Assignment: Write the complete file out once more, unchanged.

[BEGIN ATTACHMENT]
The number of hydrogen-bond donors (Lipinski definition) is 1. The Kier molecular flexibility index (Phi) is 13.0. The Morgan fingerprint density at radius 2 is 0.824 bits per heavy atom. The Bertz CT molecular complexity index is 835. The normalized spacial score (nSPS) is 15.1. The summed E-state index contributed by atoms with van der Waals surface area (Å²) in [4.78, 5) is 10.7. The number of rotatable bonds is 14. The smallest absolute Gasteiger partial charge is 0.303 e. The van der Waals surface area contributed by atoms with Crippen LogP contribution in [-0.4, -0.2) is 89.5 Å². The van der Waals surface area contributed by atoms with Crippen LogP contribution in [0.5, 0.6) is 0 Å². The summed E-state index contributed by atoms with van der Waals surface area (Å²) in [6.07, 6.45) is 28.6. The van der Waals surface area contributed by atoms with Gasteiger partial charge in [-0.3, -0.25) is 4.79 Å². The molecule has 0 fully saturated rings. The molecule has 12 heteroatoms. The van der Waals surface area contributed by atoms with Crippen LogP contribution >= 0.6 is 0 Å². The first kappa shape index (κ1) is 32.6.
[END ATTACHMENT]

The number of hydrogen-bond donors (Lipinski definition) is 1. The Kier molecular flexibility index (Phi) is 13.0. The Morgan fingerprint density at radius 2 is 0.824 bits per heavy atom. The Bertz CT molecular complexity index is 835. The normalized spacial score (nSPS) is 15.1. The summed E-state index contributed by atoms with van der Waals surface area (Å²) in [4.78, 5) is 10.7. The number of rotatable bonds is 14. The smallest absolute Gasteiger partial charge is 0.303 e. The van der Waals surface area contributed by atoms with Crippen LogP contribution in [-0.4, -0.2) is 89.5 Å². The van der Waals surface area contributed by atoms with Crippen LogP contribution in [0.5, 0.6) is 0 Å². The summed E-state index contributed by atoms with van der Waals surface area (Å²) in [6.07, 6.45) is 28.6. The van der Waals surface area contributed by atoms with Gasteiger partial charge in [-0.3, -0.25) is 4.79 Å². The molecule has 0 fully saturated rings. The molecule has 12 heteroatoms. The van der Waals surface area contributed by atoms with Crippen LogP contribution >= 0.6 is 0 Å². The first kappa shape index (κ1) is 32.6.